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MOLCAJETE MAGIC: THE MEXICAN MORTAR AND PESTLE

Although this splendid kitchen tool has been around thousands of years, it is only recently that the molcajete has become a mainstream kitchen utensil. When they first showed up on our radar, we all wondered: well, just what is a molcajete and how do you use it?

Ultimately, it’s a mortar and pestle made from lava rock. But in reality – it is much more. This utensil has been used by pre-Hispanic Mesoamerican cultures, including the Aztec and Maya, for thousands of years. 

“Molcajete” is derived from the ancient Náhuatl language of the central Mexican highlands (where lava rock is found) and is a combination of words meaning “sauce” and “bowl” (no surprises there).  

Each authentic molcajete is carved from a single piece of lava rock and takes the artisan hours and hours. The techniques are handed down from generation to generation in Mexico and many of the young apprentices first work in the mines with the raw stone so that they learn to properly handle the material. 

But it’s not just the techniques that are passed down to new generations, the pieces themselves are often inherited and handed down in Mexican families. When properly cared for, they only get better with age. Some of the most loved family molcajetes are more than 100 years old. 

This cooking utensil is an important ingredient in Mexican cuisine – and has always been an unfaltering tool. Considered a kitchen essential, the design is evolving from the traditional tripod bowl which sits on three legs, to a more contemporary and sleeker look for today’s lifestyle. 

The most iconic dishes to serve in your molcajete are guacamole and salsa, which are easy recipes to try. And the Mexican mortar and pestle will take your salsa and guacamole to a different level. There is no food processor in the world that can match the texture or flavour you get when you use a molcajete. If you aren’t lucky enough to have a well-seasoned family piece – there’s no time like the present to make new traditions.

How to Use a Molcajete

When you use the molcajete to grind your ingredients, instead of simply dicing them – you are releasing the essential oils of the ingredients. This adds incredible depth to the flavours. Using a molcajete requires a bit of effort, but it’s worth it. 

Cut up your ingredients and then add them in small amounts. Using a press and twist-action with your wrist, grind and blend the ingredients until they are the desired texture. You will notice a huge difference in the flavour of your salsas, guacamole or anything you create with this magic Mexican mortar and pestle.

Preparing the Italian Spritz Cocktail

MOLCAJETE SALSA RECIPE

1 garlic clove
1/3 tsp sea salt
1/4 tsp toasted cumin seeds
1/2 tsp olive oil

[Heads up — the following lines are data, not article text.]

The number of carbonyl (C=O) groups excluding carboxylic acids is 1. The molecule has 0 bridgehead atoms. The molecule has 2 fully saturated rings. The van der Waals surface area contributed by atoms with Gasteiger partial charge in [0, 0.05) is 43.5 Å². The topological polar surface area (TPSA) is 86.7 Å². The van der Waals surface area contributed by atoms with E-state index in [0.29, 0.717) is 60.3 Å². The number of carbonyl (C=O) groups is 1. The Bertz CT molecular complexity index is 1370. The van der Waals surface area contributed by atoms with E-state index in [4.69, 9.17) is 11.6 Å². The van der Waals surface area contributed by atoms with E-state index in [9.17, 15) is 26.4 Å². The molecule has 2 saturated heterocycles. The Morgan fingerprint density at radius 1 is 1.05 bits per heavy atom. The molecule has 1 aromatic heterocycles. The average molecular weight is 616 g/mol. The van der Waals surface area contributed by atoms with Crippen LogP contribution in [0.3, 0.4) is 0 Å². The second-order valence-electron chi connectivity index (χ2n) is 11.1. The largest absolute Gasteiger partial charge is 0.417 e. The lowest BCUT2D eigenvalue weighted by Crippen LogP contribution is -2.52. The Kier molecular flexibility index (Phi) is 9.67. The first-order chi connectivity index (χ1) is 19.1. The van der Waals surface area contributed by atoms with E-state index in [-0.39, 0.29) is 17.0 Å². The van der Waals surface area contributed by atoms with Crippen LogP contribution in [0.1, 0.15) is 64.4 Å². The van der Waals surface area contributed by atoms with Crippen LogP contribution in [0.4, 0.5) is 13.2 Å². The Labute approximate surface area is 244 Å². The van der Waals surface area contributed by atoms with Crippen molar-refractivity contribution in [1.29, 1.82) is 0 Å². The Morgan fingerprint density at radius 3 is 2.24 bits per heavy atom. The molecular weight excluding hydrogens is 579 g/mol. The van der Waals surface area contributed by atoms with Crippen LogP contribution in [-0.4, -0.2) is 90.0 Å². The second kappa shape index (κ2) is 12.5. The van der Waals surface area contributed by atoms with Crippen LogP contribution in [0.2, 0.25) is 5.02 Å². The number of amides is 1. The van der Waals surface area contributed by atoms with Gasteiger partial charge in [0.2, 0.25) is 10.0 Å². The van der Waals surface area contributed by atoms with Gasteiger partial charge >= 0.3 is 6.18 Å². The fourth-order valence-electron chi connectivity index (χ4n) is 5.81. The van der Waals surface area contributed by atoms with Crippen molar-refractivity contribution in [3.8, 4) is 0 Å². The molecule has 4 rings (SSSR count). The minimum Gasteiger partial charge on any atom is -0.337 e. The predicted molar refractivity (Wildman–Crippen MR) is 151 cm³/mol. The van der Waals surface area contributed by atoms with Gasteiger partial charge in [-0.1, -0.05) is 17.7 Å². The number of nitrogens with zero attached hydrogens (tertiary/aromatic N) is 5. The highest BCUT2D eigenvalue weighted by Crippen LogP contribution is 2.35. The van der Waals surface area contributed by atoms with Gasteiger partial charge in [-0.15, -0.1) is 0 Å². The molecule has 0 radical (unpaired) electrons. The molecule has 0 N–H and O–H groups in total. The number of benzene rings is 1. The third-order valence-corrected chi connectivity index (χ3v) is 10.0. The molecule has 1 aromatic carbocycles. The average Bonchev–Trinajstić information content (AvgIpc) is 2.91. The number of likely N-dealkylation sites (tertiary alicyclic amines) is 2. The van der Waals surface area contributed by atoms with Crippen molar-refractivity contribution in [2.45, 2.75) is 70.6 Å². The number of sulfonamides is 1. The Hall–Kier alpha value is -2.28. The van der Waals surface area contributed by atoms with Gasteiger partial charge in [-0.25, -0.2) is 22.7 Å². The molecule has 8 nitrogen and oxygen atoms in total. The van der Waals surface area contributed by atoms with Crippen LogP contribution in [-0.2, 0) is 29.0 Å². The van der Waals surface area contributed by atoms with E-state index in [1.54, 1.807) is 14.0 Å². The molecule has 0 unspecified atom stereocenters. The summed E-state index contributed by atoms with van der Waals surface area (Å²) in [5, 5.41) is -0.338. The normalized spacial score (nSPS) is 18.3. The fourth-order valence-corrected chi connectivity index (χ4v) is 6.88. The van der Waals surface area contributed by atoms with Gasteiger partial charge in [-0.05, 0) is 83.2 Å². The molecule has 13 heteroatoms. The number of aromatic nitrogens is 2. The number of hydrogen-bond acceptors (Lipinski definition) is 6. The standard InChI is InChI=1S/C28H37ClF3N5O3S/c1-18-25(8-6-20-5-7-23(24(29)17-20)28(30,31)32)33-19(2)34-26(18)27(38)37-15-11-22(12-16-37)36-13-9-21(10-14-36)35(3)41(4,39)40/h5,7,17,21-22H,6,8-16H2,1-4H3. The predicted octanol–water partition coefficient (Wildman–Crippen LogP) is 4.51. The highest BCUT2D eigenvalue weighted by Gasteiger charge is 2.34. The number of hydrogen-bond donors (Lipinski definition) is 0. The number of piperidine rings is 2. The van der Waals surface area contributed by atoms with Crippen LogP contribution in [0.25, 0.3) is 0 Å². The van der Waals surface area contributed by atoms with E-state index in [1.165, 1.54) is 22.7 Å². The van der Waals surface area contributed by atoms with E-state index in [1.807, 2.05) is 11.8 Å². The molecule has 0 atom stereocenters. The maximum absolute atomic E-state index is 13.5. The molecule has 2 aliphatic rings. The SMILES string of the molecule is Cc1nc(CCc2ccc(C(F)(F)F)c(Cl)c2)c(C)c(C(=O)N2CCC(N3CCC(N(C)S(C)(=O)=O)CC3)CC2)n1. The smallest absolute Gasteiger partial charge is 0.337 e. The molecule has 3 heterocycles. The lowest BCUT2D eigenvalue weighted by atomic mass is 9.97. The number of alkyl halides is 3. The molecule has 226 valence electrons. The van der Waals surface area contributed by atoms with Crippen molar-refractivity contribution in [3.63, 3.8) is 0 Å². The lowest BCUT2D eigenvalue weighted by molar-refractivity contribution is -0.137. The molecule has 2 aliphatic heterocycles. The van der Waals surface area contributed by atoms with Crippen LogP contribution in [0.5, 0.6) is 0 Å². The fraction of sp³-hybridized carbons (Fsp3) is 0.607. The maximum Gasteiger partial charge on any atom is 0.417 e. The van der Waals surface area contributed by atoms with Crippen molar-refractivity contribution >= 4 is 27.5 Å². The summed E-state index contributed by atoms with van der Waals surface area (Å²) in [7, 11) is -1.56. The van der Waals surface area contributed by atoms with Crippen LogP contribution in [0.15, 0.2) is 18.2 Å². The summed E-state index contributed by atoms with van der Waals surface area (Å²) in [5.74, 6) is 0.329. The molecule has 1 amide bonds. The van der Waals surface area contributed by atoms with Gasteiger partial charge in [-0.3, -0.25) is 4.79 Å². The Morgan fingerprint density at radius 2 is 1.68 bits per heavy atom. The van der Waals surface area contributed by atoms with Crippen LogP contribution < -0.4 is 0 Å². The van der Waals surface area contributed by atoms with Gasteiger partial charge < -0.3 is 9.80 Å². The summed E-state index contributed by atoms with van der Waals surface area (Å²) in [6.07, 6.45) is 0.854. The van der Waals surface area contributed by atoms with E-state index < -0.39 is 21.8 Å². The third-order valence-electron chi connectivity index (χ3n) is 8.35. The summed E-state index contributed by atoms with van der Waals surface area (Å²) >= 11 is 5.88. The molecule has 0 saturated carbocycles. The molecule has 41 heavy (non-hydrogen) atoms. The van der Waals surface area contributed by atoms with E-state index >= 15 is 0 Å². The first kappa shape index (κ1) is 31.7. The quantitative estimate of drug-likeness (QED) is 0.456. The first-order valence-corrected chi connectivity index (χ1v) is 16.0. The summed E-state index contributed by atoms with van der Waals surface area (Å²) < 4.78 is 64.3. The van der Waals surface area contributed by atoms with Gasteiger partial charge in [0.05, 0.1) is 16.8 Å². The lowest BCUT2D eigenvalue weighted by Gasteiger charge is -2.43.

2 ripe tomatoes
1/4 onion, diced
2 serrano peppers
2 tbsp chopped cilantro

Toss tomatoes and serrano peppers in olive oil. Over an open flame or using your oven on broil char tomatoes and serrano peppers. Place garlic clove, salt and toasted cumin seeds in your molcajete. Grind until garlic and cumin turn into a paste. Once charred, remove peppers and tomatoes from the fire or oven and put in a sealed baggie to let them sweat and cool slightly. They will be super easy to peel! Add peppers and tomatoes to molcajete and gently grind until consistency is smooth. Fold in chopped onions and cilantro. Adjust seasoning to taste.

HOW TO SEASON A LAVA ROCK MORTAR AND PESTLE

Clean and dry your molcajete, then add a handful of white rice. Grind the rice to a fine powder. That’s all you need to do. This grinding loosens any minuscule bits of lava rock that could otherwise end up in your food. A good test afterwards is to grind three or four cloves of garlic in the vessel – if you don’t see any bits of grit, you’re good to go! 

LOCAL PLACES WE LOVE:
LA MEZCALERIA 

Inspired by the different regions of Mexico, La Mezcaleria uses organic, locally sourced ingredients whenever possible to serve up shareable dishes such as ceviches, quesos fundido, grilled seafood and meat parrilladas. They even have a sampler “flight” of Guacamole, Ceviche (fish and octopus) and fresh pico de gallo salsa.

It’s authentic Mexican dining in Vancouver – and as the name implies, there are also some good mezcal choices. Please be mindful of recommendations and restrictions surrounding Covid when considering dining options. If indoor dining is limited, great takeout is always available at La Mezcaleria. And all the dishes are pictured online, so you know what you are ordering. But whether you order from La Mezcaleria or create your own Mexican feast, Buen Provecho!

SHOP AYRES COLLECTION

Volcanic Stone Xolo Salt Dish | Obakki
Volcanic Stone Xolo Salt Dish | Obakki
 Xolo Salt Dish | Obakki
 Xolo Salt Dish | Obakki
 Xolo Salt Dish | Obakki
 Xolo Salt Dish | Obakki

Xolo Salt Dish

$95.00
White Marble Duna Vase | White | Obakki
White Marble Duna Vase | White | Obakki
 Duna Vase | White | Obakki
White Marble Duna Vase | White | Obakki
 Duna Vase | White | Obakki
 Duna Vase | White | Obakki
 Duna Vase | White | Obakki
 Duna Vase | White | Obakki

Duna Vase | White

$285.00
Volcanic Stone Mayapán Bowl | Obakki
Volcanic Stone Mayapán Bowl | Obakki
 Mayapán Bowl | Obakki
 Mayapán Bowl | Obakki
 Mayapán Bowl | Obakki
 Mayapán Bowl | Obakki
 Mayapán Bowl | Obakki

Mayapán Bowl

$725.00
Volcanic Stone Teya Double Bowl | Obakki
Volcanic Stone Teya Double Bowl | Obakki
 Teya Double Bowl | Obakki
 Teya Double Bowl | Obakki
 Teya Double Bowl | Obakki
 Teya Double Bowl | Obakki

Teya Double Bowl

$105.00

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